In order to understand what they read, it’s critical for children to possess narrative skills, the ability to retell stories. Developing these narrative skills is something that can start at a very young age, even before children learn to talk! Besides reading to your child, here are a few ideas of ways you can help your little one develop strong narrative skills:
-Narrate your day—talk to your child about what you’re doing as you’re doing it. If your child is old enough to talk, encourage him to do the same.
-Talk to your baby when she babbles or coos and add some more words to it. It’s okay that you don’t know exactly what she’s saying!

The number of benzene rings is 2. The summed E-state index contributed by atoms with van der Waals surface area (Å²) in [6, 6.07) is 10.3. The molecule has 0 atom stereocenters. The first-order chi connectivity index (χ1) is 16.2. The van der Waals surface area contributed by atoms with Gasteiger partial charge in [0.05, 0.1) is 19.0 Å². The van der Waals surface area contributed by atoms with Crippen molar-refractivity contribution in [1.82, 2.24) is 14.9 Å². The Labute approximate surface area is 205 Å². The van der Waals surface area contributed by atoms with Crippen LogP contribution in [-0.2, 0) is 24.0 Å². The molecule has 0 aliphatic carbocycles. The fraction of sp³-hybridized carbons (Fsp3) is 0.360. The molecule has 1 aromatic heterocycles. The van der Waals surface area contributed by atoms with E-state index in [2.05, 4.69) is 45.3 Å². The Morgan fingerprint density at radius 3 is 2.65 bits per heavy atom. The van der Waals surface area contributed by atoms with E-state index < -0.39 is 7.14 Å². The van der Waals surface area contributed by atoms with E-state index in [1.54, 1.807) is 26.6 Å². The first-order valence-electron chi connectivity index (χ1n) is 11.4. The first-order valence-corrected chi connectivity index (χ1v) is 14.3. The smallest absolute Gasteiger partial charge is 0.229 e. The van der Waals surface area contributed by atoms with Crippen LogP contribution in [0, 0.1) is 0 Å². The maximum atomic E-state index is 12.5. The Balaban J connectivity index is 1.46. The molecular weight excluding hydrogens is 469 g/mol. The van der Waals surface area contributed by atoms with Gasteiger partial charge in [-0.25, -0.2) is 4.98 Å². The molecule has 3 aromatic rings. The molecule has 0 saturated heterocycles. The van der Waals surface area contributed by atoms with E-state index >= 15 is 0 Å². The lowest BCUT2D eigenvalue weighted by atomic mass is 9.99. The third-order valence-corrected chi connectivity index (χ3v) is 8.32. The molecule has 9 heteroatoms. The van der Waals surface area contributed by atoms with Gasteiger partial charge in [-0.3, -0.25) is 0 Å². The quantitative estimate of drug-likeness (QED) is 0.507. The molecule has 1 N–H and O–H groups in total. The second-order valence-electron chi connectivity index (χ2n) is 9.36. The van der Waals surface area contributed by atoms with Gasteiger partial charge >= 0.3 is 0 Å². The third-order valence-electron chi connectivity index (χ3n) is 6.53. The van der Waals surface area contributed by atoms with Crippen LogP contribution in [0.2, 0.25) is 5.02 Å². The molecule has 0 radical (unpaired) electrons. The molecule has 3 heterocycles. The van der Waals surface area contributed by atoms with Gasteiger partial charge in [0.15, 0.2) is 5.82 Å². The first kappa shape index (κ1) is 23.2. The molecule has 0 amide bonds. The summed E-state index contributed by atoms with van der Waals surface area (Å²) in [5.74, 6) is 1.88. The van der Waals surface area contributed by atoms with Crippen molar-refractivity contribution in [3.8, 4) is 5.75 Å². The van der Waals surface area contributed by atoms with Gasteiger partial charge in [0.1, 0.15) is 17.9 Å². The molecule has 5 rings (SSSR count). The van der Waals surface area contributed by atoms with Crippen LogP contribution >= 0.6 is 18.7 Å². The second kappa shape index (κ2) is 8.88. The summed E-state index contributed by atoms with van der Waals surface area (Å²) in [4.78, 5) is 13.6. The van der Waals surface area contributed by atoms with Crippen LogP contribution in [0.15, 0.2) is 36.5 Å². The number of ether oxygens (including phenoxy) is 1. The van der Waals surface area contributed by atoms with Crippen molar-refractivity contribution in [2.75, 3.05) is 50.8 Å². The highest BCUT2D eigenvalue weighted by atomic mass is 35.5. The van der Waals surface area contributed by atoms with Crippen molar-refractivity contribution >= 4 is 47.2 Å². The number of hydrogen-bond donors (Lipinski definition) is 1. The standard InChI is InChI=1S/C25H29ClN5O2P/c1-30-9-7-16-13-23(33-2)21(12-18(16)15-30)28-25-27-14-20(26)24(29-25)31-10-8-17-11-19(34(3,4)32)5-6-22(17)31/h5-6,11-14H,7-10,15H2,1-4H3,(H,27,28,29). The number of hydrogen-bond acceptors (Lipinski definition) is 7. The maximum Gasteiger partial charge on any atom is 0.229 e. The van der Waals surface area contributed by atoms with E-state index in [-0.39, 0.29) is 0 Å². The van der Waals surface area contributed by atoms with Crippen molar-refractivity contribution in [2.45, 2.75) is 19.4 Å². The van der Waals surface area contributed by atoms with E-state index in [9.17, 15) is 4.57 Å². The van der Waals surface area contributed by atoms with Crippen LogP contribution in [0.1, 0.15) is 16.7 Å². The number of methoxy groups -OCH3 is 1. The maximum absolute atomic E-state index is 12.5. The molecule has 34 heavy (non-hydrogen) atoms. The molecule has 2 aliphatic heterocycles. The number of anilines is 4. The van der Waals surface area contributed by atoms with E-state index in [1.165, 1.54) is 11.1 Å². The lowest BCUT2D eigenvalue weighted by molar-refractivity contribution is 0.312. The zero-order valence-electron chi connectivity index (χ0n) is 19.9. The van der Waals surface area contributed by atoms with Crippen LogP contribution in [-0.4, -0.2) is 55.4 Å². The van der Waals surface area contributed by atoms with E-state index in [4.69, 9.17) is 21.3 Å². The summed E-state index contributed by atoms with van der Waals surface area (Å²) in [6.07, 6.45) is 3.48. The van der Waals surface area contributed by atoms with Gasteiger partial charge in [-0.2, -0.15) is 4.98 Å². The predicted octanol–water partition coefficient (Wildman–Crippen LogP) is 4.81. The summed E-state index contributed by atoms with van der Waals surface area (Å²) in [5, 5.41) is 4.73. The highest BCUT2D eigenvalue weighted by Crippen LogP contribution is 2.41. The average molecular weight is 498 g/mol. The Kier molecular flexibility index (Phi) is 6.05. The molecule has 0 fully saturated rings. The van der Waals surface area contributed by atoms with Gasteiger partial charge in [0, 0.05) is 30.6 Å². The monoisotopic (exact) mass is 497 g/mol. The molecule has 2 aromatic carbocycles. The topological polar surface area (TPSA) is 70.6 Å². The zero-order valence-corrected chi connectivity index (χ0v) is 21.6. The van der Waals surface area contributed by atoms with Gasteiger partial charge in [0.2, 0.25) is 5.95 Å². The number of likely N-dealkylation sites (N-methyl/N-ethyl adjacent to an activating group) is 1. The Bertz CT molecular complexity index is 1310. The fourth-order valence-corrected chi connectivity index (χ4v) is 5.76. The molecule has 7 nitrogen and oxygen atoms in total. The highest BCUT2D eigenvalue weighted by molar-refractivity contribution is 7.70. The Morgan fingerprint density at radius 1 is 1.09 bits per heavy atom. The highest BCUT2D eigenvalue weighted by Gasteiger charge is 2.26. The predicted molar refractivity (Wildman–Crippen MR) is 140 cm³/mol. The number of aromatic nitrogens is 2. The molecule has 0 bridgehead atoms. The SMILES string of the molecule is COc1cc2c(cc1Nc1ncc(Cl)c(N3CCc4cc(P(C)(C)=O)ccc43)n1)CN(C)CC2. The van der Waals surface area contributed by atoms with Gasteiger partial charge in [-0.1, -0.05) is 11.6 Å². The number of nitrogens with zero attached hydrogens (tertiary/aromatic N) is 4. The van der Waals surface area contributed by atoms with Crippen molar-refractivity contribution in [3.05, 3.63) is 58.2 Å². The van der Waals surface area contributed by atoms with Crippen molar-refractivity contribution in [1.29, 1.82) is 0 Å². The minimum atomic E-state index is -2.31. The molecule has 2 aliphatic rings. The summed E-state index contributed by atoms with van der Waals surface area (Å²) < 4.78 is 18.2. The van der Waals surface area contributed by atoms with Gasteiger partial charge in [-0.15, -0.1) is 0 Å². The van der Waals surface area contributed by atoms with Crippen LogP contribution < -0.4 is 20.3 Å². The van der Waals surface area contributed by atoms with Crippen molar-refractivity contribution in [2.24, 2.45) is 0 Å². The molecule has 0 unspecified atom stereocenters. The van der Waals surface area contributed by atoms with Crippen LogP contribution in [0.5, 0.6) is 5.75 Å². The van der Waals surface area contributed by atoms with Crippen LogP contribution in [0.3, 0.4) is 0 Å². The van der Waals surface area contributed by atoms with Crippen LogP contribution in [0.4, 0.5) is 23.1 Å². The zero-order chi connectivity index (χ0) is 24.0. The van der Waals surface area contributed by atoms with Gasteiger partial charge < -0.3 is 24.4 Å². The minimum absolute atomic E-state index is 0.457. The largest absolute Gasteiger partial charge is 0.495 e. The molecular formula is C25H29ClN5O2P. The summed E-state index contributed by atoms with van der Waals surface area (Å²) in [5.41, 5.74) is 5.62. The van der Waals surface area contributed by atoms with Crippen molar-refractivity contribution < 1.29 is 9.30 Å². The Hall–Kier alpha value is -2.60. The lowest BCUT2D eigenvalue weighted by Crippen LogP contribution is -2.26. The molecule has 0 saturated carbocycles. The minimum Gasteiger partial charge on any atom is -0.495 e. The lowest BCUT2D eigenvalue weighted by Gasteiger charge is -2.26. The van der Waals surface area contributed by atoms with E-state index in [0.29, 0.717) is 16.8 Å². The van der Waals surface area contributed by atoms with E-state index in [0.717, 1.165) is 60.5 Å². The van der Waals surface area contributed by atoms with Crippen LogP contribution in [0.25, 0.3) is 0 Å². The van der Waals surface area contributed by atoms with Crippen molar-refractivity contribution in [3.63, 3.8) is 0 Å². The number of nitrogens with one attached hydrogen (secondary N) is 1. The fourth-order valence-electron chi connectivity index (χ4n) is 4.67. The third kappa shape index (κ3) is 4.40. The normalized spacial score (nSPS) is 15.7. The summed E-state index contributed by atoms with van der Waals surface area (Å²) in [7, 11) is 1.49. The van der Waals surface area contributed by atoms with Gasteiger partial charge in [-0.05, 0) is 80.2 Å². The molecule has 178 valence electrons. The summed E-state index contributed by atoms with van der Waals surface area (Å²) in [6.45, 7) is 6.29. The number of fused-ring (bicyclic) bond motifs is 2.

-Give your child extra time to answer questions. Hearing a question and formulating a response involves at least three different parts of the brain. Plus, kids tend to be slower, since they haven’t had as much practice answering questions as we have!
-Use household items as props for your child to retell a story.
-Encourage your child to draw pictures and then tell you about what is in the picture.
-Tell your child stories about when you were a kid.
-Practice dialogic reading by prompting your child with questions and engaging him in discussions while reading.
-Have your child retell a favorite story or one you’ve recently read together.
-Talk about what is happening in the pictures when you’re reading with your child.
-Ask your child to predict what might come next in a story.
-Summarize stories after you’ve finished reading them.
Giving your child these powerful skills early on will dramatically impact in her future reading success!